Since the beginning of the Covid-19 pandemic, the difficulties and challenges global healthcare systems face have become more evident. Some business schools are addressing these challenges by offering business and management education aimed specifically at those working within the healthcare sector. Specialist PR consultants Stephanie Mullins and Kyle Grizzell from specialist public relations consultancy BlueSky Education take a closer look.
In 2021, the world’s first business school dedicated to health was launched, the UCL Global Business School for Health (GBSH). The school offers education at the cross-section of healthcare and management courses such as their MBA Health or Executive MBA Health programme, blending attributes of a traditional MBA with a focus on healthcare management.
They also offer Executive Education courses on topics such as Health Policy and Practice, Leading Change in Healthcare, and others. The school’s aim is to transform healthcare access, experience, and outcomes across the world through education that empowers tomorrow’s healthcare management leaders.
Nora Colton, Director of the UCL GBSH, says, “I want it to be a place where extremely busy health professionals come together regardless of their role and professional healthcare hierarchies and learn with and from each other. I imagine it as a place where our global health sector can get some needed white space to reimagine the healthcare management ecosystem together and for a healthier world.”
Fellow London-based institution, Imperial College Business School, combines business-focused teaching and cutting-edge research within their MSc International Health Management. This provides students with a thorough overview of the UK health system and its application in a global context while also providing the essential skills needed to prepare for a management career in the global healthcare sector.
The Johtaminen terveydenhuollossa programme (Healthcare Management Education programme) at Aalto University Executive Education is a management and financial training programme for industry leaders, managers, experts, and decision-makers. The programme also acts as a pathway for participants to continue with the Aalto Executive Education Health MBA or Executive MBA.
Speaking on the programme, Maria Karsten, Associate Director for Open Enrolment Programmes, says, “The programme is designed to enhance the participants’ skills and competencies as leaders and individuals. The modules also strengthen the participants’ strategic thinking, thus increasing their understanding of why businesses need to transform and how they themselves can become drivers of organisational transformation. These all are skills and competencies that are needed in modern and successful healthcare organisations.”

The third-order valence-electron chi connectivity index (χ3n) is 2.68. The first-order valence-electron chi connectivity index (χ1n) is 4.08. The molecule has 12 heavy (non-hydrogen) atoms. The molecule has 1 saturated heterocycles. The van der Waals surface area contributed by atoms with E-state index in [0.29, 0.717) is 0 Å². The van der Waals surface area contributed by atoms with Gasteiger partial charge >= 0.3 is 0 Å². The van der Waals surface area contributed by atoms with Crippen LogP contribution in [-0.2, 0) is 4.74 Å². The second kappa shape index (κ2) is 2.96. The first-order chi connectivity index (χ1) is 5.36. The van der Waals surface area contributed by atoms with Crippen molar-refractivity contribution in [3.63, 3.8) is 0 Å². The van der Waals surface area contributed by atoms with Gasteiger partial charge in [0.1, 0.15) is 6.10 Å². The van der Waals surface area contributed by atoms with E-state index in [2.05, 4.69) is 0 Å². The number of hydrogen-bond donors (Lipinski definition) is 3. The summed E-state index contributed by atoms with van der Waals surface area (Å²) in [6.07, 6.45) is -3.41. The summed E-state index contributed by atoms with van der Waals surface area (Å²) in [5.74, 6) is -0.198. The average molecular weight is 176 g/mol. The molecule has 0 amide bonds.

Similar to UCL GBSH, Frankfurt School of Finance & Management offers a specialised MBA, the part-time MBA in International Healthcare Management, designed for working healthcare professionals such as physicians, surgeons, and nurses, as well as those in pharma and med-tech, to provide them with a thorough understanding of the international healthcare business.
Another course aimed at executives in healthcare is the MBA Health Care Management programme at the WU Executive Academy in Vienna, providing state-of-the-art business know-how, social skills, legal proficiency and profound knowledge of how national and international healthcare systems work.
While the aforementioned schools are addressing challenges in healthcare management through programmes, others form partnerships with organisations or projects associated with the sector.
The first Creative Destruction Lab (CDL) in Germany will launch at ESMT Berlin with a Health programme stream, which aims to greatly improve health by engaging founders working at the leading edge of life sciences. CDL is a non-profit organisation that delivers an objectives-based programme allowing founders to learn from experienced entrepreneurs. The new Health stream at ESMT Berlin will focus on translational science and technology innovations that improve human health and wellness.
Another German institution, Mannheim Business School, is involved with the RettungsNetz-5G project, an alliance with 15 partners from industry, medicine, and research. The project will integrate medical technology innovations into an ambulance using the new 5G communication standard, generate cloud-based AI analyses, and communicate these in real-time for faster high-quality care for patients and enable mobile diagnostics in emergency medical cases. For this project, research from the school on physicians’ decision-making behaviour is of central importance.
We look forward to hearing about more examples of the health and healthcare-related initiatives and projects business schools are becoming involved in.
See more articles by Stephanie Mullins.